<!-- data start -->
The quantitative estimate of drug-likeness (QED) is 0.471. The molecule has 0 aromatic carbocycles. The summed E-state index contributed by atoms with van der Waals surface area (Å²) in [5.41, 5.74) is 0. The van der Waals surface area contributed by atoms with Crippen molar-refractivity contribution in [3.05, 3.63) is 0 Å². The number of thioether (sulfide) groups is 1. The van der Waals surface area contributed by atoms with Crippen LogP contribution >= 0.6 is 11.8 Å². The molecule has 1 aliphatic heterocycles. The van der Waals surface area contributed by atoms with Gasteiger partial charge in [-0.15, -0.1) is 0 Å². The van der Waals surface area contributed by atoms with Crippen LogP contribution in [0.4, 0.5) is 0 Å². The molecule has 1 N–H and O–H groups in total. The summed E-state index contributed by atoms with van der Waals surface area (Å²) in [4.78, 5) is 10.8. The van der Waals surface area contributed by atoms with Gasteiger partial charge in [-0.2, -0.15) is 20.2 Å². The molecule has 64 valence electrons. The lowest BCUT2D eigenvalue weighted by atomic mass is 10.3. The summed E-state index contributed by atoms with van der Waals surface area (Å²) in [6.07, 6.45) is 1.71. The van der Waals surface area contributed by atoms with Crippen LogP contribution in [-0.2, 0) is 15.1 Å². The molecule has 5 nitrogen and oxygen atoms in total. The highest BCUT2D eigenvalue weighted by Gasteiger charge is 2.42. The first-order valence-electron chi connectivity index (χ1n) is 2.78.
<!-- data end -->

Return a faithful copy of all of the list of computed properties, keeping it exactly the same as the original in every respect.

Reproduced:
The quantitative estimate of drug-likeness (QED) is 0.471. The molecule has 0 aromatic carbocycles. The summed E-state index contributed by atoms with van der Waals surface area (Å²) in [5.41, 5.74) is 0. The van der Waals surface area contributed by atoms with Crippen molar-refractivity contribution in [3.05, 3.63) is 0 Å². The number of thioether (sulfide) groups is 1. The van der Waals surface area contributed by atoms with Crippen LogP contribution >= 0.6 is 11.8 Å². The molecule has 1 aliphatic heterocycles. The van der Waals surface area contributed by atoms with Gasteiger partial charge in [-0.15, -0.1) is 0 Å². The van der Waals surface area contributed by atoms with Crippen LogP contribution in [0.4, 0.5) is 0 Å². The molecule has 1 N–H and O–H groups in total. The summed E-state index contributed by atoms with van der Waals surface area (Å²) in [4.78, 5) is 10.8. The van der Waals surface area contributed by atoms with Gasteiger partial charge in [-0.2, -0.15) is 20.2 Å². The molecule has 64 valence electrons. The lowest BCUT2D eigenvalue weighted by atomic mass is 10.3. The summed E-state index contributed by atoms with van der Waals surface area (Å²) in [6.07, 6.45) is 1.71. The van der Waals surface area contributed by atoms with Crippen LogP contribution in [-0.2, 0) is 15.1 Å². The molecule has 5 nitrogen and oxygen atoms in total. The highest BCUT2D eigenvalue weighted by Gasteiger charge is 2.42. The first-order valence-electron chi connectivity index (χ1n) is 2.78.